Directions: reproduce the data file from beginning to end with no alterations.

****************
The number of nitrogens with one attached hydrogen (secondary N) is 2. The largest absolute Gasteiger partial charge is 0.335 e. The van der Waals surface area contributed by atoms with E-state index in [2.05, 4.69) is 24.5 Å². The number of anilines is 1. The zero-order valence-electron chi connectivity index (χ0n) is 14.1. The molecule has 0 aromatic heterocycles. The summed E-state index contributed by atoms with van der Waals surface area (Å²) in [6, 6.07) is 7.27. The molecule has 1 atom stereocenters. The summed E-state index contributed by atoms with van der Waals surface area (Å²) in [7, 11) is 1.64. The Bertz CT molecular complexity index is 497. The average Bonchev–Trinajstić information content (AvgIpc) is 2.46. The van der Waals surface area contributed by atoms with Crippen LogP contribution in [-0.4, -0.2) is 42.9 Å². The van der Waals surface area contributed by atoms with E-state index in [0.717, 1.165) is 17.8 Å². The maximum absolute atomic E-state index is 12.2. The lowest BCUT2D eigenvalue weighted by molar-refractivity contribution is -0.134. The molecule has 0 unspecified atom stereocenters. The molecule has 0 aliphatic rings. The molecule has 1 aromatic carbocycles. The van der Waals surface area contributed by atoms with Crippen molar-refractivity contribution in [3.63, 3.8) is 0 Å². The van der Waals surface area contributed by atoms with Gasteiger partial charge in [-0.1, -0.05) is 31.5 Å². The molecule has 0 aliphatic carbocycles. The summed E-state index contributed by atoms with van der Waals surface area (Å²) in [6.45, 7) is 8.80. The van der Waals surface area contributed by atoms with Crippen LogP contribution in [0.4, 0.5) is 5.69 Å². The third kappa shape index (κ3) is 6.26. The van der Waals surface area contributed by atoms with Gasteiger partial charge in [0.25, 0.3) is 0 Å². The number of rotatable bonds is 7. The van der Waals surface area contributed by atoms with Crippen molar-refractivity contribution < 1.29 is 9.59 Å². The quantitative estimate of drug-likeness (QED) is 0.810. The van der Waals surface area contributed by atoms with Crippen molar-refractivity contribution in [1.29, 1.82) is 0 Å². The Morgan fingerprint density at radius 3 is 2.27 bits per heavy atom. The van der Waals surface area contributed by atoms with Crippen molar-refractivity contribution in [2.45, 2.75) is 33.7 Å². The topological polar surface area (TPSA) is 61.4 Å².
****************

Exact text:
The number of nitrogens with one attached hydrogen (secondary N) is 2. The largest absolute Gasteiger partial charge is 0.335 e. The van der Waals surface area contributed by atoms with E-state index in [2.05, 4.69) is 24.5 Å². The number of anilines is 1. The zero-order valence-electron chi connectivity index (χ0n) is 14.1. The molecule has 0 aromatic heterocycles. The summed E-state index contributed by atoms with van der Waals surface area (Å²) in [6, 6.07) is 7.27. The molecule has 1 atom stereocenters. The summed E-state index contributed by atoms with van der Waals surface area (Å²) in [7, 11) is 1.64. The Bertz CT molecular complexity index is 497. The average Bonchev–Trinajstić information content (AvgIpc) is 2.46. The van der Waals surface area contributed by atoms with Crippen LogP contribution in [-0.4, -0.2) is 42.9 Å². The van der Waals surface area contributed by atoms with E-state index in [0.717, 1.165) is 17.8 Å². The maximum absolute atomic E-state index is 12.2. The lowest BCUT2D eigenvalue weighted by molar-refractivity contribution is -0.134. The molecule has 0 unspecified atom stereocenters. The molecule has 0 aliphatic rings. The molecule has 1 aromatic carbocycles. The van der Waals surface area contributed by atoms with Crippen molar-refractivity contribution in [3.63, 3.8) is 0 Å². The van der Waals surface area contributed by atoms with Gasteiger partial charge in [-0.1, -0.05) is 31.5 Å². The molecule has 0 aliphatic carbocycles. The summed E-state index contributed by atoms with van der Waals surface area (Å²) in [6.45, 7) is 8.80. The van der Waals surface area contributed by atoms with Crippen LogP contribution in [0.4, 0.5) is 5.69 Å². The third kappa shape index (κ3) is 6.26. The van der Waals surface area contributed by atoms with Gasteiger partial charge in [0.25, 0.3) is 0 Å². The number of rotatable bonds is 7. The van der Waals surface area contributed by atoms with Crippen molar-refractivity contribution < 1.29 is 9.59 Å². The quantitative estimate of drug-likeness (QED) is 0.810. The van der Waals surface area contributed by atoms with Crippen molar-refractivity contribution in [1.29, 1.82) is 0 Å². The Morgan fingerprint density at radius 3 is 2.27 bits per heavy atom. The van der Waals surface area contributed by atoms with Crippen molar-refractivity contribution in [2.45, 2.75) is 33.7 Å². The topological polar surface area (TPSA) is 61.4 Å².